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Fast, cheap apparel has long, costly impact

Where does your shirt come from? What is it made of? What is its environmental impact? Anita Stech asked the attendees of the Women's Professional Network these questions when she spoke on Sept. 26. Stech is the owner and head seamstress of Cut L...

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Anita Stech holds up a bag she made and asks, "When is a shirt not a shirt? When it's a bag." Stech spoke to the Professional Women's Network about upcycling and reusing clothing. (Photo by Teri Cadeau)

Where does your shirt come from? What is it made of? What is its environmental impact?

Anita Stech asked the attendees of the Women's Professional Network these questions when she spoke on Sept. 26. Stech is the owner and head seamstress of Cut Loose Creations, a small business focused on upcycling used fabric and materials. Stech shared her research on the environmental and human costs of fast, cheap apparel.

Stech began her talk by examining how people in the past used their clothes and how that has changed today.

"Back in the 1920s, people treated their clothes a whole lot differently than we do. When they grew out something it was repaired, mended, tailored for the next kid down, used for rags or upcycled into a new product," Stech said, gesturing to a quilt made of old cloth pieces from used clothing.

The '20s had this motto concerning fashion and clothing: "Make economy fashionable lest it become obligatory." The '30s had a similar, yet "more catchy" motto: "Use it up, wear it out, make it do or go without." Stech had the attendees repeat the slogans aloud.

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"I think that's what I'll remember the most about this talk. The idea of wearing out my clothing and not rely so much on what's in fashion," said audience member Anna Pulles.

"I'm talking about second chances for usable materials. Looking at something in a different way," Stech said.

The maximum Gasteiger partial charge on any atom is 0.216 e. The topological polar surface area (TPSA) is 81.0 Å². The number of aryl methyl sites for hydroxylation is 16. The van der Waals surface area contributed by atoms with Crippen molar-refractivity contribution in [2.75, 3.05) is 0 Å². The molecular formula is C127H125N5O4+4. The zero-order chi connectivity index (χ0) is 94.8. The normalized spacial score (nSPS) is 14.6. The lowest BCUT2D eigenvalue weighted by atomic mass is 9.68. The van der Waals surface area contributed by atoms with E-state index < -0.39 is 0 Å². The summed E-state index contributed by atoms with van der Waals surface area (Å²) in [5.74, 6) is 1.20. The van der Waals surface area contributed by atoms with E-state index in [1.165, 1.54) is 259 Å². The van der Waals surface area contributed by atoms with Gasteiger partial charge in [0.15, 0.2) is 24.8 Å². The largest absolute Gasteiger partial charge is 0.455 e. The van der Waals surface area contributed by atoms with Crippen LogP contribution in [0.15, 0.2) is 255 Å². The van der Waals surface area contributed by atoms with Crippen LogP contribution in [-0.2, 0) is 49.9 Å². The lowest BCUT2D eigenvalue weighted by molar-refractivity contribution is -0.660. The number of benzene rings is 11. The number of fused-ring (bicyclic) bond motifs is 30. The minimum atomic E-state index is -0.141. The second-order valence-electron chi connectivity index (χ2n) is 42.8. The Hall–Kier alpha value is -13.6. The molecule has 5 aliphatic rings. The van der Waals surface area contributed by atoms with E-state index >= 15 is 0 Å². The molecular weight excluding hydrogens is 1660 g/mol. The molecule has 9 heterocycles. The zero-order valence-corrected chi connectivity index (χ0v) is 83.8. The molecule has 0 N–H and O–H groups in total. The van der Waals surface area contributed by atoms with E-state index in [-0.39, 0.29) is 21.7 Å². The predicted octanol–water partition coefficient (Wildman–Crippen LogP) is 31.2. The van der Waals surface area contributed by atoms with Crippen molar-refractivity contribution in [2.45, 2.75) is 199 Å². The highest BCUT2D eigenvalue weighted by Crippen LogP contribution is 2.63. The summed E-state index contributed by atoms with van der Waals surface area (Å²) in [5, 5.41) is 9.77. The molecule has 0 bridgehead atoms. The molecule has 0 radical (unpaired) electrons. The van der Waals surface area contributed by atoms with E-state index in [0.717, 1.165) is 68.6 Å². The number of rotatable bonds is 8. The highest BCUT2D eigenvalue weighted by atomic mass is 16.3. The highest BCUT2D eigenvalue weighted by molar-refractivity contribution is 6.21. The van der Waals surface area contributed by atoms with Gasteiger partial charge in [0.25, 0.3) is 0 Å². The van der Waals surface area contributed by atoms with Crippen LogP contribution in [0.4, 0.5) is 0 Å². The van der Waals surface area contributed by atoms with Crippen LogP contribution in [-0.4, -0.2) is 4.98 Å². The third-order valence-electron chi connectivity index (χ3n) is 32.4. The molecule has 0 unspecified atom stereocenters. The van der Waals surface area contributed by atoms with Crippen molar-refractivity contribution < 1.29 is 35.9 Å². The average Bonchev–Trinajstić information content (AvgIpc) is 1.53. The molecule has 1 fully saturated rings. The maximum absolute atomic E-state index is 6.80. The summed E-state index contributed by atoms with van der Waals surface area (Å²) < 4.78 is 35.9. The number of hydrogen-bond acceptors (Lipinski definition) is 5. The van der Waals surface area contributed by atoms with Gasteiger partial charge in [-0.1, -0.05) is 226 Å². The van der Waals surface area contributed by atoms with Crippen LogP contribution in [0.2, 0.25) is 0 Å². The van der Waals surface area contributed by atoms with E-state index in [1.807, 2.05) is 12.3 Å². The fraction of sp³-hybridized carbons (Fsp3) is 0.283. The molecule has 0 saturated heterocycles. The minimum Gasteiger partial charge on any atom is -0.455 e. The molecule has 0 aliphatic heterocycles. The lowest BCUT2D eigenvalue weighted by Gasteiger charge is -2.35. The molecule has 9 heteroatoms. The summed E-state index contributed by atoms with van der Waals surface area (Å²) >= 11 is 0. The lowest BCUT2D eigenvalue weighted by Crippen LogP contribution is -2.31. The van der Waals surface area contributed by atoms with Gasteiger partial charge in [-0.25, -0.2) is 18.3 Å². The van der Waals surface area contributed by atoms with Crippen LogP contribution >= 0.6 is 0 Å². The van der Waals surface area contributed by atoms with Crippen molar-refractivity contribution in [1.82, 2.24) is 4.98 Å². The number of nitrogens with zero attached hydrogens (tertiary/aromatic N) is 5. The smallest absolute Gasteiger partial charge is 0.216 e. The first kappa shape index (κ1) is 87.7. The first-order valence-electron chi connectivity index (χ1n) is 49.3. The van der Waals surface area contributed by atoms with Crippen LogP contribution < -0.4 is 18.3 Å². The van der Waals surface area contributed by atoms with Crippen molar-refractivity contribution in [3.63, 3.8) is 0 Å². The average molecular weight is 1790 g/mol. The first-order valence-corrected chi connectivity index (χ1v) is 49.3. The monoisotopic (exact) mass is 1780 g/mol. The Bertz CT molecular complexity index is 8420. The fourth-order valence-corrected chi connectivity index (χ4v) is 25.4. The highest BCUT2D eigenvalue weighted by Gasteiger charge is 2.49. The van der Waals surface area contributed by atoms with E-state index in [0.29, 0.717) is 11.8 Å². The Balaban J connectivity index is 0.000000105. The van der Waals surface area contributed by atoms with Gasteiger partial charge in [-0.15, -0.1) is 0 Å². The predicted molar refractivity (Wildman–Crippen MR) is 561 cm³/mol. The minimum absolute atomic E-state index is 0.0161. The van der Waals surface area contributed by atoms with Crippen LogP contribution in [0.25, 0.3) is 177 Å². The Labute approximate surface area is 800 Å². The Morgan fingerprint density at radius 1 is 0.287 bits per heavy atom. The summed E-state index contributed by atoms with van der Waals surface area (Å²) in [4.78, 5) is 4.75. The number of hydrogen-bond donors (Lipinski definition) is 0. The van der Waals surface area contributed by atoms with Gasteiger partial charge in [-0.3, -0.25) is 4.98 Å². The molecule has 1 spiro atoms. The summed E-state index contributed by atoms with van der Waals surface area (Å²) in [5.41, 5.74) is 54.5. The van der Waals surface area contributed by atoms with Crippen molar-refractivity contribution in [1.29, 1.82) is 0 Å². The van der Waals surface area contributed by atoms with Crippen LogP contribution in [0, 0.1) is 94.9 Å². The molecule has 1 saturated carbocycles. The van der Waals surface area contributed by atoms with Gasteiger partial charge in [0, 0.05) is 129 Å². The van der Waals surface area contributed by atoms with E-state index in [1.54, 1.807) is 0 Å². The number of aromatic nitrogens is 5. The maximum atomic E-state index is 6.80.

Why is it important to wear out clothing and reuse it? Because, as Stech points out, there is no way to make material that doesn't have adverse effects on the environment.

"Polyester is not a friend to the environment. It uses all kinds of chemicals and relies heavily on fossil fuels, which are not sustainable," Stech said. "What about cotton? Fluffy, friendly cotton? Not so much. Cotton is a water hog. You can look up those statistics, but this one is way easier. It takes 256 gallons of water to make one T-shirt."

Cotton production also uses synthetic fertilizers which contribute to global warming, Stech said.

Although most cotton is exported by the United States, only about 2.5 percent of the clothes sold here are produced here, according to the U.S. Bureau of Labor Statistics.

"Your T-shirt has probably traveled more than you ever will in your life. Look at your tags. The cotton may be grown here but it's probably milled someplace, then someplace else to be cut, then someplace else to be sewn and then it comes back here to be sold. It makes the rounds and, of course, all that uses fossil fuels," Stech said.

The costs of mass clothing consumption aren't just environmental. There are human costs as well. Stech highlighted Bangladesh as one of the biggest clothing producers that has felt these costs.

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"Vulture.com had an article that said that our appetite for clothing is directly related to this big boom in Bangladesh, where they were putting people and machines in buildings that should never have been used for manufacturing. And what happened there? The Rana Plaza collapsed and killed 1,129 people," Stech said.

At this point in her lecture, Stech recognized that most of this information is "very depressing" and hard to digest. So she moved on to talk about eco-fashion and the small steps individuals can take to better the situation.

"Decrease your consumption. Shop differently. Choose garments that will last longer. Do it yourself, making, mending, customising, altering, and upcycling your own clothing. Educate yourself and others," Stech said. "I'm not going to sit here and tell you that eco-fashion will save the world and all of the problems that we've created. What we really need to do here is to slash consumption where it's the highest. Which is here."

Stech ended the talk by inviting listeners to come up to the front to make a "Greensleeves" bags, cloth bags made from shirt sleeves.

Daisy Wallace made a bag and remarked that she would probably make more of them.

"I'm really crafty and I know it's important to reuse things," Wallace said.

Related Topics: ENVIRONMENT
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